Lorenzo Romar is disappointed.
He admits to some frustration, too, in the wake of the dismissal of Robert Upshaw, one of the Washington Huskies’ most important players.
The UW coach still thinks highly of the talented but troubled 7-footer, despite the team rules violation — whatever it was — that prompted his dismissal. On Tuesday afternoon, Romar spoke of Upshaw’s potential, and said that he thinks he matured during his time at Washington despite his ill-timed departure.
That might be little consolation, though, to Huskies fans who wonder just how Washington (14-5, 3-4) will navigate the rest of its schedule without the best shot-blocker in school history. They’ll begin that difficult journey with an 8 p.m. game Wednesday against Stanford at Hec Edmundson Pavilion.
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“Any time it doesn’t work out with part of your family, you’re disappointed,” Romar said. “There’s no doubt. But I do know where things were when he first came. And I know where things are now. Even though it didn’t work out here, I still think that he grew a lot while he was here. And that’s really important.”
Romar isn’t willing to discuss the particulars of Upshaw’s dismissal, but this isn’t the first of Upshaw’s off-court troubles. An ESPN report Monday indicated that Upshaw failed multiple drug tests at Washington and Fresno State, where he played his freshman season before being dismissed for repeated violations of athletic department policy. Yahoo! Sports reported earlier this season that after Upshaw left Fresno, he spent time at John Lucas’ substance-abuse treatment program in Texas.
The Huskies took a chance on him — his engaging, intelligent personality made Romar believe it could work — and for 19 games, it paid off. After struggling to manage his off-court issues while redshirting last season — leading Romar to ban him from practices and games — Upshaw returned to the team in the summer and, once the 2014-15 season started, looked like the difference-maker he was touted as.
He leads the country with a UW single-season record 85 blocked shots — an average of 4.4 per game — and his presence in the paint turned the Huskies into one of the nation’s most difficult teams to score against.
He just couldn’t keep it together off the court. Upshaw was given several chances to “take care of business,” as Romar says. In the end, he couldn’t.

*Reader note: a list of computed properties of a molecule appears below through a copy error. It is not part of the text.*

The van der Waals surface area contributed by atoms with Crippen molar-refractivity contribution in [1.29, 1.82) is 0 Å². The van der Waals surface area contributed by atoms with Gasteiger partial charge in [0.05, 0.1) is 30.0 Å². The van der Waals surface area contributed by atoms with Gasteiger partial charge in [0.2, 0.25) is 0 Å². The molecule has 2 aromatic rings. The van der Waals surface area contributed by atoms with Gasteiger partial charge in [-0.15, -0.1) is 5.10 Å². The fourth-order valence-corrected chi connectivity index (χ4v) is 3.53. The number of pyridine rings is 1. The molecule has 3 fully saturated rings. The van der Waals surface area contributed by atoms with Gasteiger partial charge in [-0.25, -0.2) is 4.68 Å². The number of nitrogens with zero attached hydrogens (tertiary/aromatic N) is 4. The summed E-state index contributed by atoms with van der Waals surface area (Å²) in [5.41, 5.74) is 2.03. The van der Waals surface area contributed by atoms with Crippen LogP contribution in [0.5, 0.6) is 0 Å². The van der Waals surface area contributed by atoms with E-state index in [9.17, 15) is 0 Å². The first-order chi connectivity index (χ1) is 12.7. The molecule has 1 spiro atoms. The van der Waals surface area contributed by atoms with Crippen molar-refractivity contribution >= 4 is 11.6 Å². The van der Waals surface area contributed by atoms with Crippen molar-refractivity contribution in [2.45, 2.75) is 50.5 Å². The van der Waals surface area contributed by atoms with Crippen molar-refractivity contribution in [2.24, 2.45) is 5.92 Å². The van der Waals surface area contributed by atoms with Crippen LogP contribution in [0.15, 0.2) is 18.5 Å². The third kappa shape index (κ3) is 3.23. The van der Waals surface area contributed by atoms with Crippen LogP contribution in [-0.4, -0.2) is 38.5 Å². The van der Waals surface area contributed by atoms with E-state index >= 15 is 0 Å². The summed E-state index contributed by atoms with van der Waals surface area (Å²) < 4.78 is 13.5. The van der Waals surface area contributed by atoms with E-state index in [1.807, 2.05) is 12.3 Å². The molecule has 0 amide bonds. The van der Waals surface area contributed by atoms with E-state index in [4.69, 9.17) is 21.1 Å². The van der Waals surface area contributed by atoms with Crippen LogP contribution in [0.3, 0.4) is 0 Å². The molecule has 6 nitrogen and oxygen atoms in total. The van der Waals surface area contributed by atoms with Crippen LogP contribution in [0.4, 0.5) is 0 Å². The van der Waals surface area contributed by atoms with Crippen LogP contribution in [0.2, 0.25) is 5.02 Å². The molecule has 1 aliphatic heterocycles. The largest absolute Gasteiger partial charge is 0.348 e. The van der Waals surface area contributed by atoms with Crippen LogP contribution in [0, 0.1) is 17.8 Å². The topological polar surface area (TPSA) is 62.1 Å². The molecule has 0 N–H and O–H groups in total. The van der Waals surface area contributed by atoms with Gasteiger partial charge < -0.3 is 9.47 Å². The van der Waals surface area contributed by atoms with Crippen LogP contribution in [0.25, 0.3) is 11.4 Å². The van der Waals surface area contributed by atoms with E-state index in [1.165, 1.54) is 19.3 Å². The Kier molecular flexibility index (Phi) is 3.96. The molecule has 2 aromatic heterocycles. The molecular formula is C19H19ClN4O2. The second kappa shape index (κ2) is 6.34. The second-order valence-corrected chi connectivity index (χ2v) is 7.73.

“You always try to go to whatever length possible, if someone is wanting it, to try to help someone get to the finish line,” Romar said, “and sometimes, like in this case, it just came to a point where it didn’t seem like that was going to happen.”
So, the nation’s leading shot-blocker and one of the most talented true centers to play at UW is no longer a Husky. Making matters worse: Washington has to keep playing without him, beginning Wednesday against a Stanford team that dealt the Huskies a 68-60 overtime defeat Jan. 4 in Palo Alto.
Without Upshaw, freshman Donaven Dorsey from Lacey’s Timberline High will step into the Huskies’ starting lineup. He’s listed at 6-foot-7, but his skillset — 3-point shooting, especially — resembles that of a guard, not a forward. So, as Romar put it, the Huskies will start a lineup that includes just one post player — 6-foot-9 forward Shawn Kemp Jr. — and four guards alongside him.
With 6-foot-10 junior Jernard Jarreau still recovering from knee surgery, UW’s only post player on the bench is 7-foot center Gilles Dierickx, a seldom-used junior who “will get his opportunity, no doubt,” Romar said. And the Huskies have only eight healthy scholarship players available.
Another unknown is exactly how UW will approach playing defense, from a schematic standpoint. Romar said the Huskies will still play their 2-3 zone defense, but will likely play more man-to-man than they have during their last four games.
Upshaw’s presence made the zone plausible. With his long arms protecting the rim, the Huskies were able to extend their defense and worry less about allowing dribble penetration.
That will be a major concern now, especially against Stanford guard Chasson Randle, who leads the Pac-12 in scoring at 20.2 points per game. His driving layup forced overtime in the final seconds of UW’s loss to the Cardinal earlier this month.
“We have to really, really make sure we’re concentrating on containing the basketball and not allowing people to get to the rim,” Romar said. “I think subconsciously, sometimes we’ve felt like ‘I’m here, I’m here, but if I do get beat, we’ve got a big shot blocker back there.’ We have to contain the ball as if there’s no one back there, even though there will be.”
But it won’t be Upshaw. And that could be a season-derailing blow for a UW team already thin in the frontcourt.
“We definitely have a depth issue now more than before,” Romar said. “I didn’t think we had a total depth issue before, in terms of playing guys, if everybody stayed healthy. But now we can’t afford for guys to foul out or get in foul trouble.”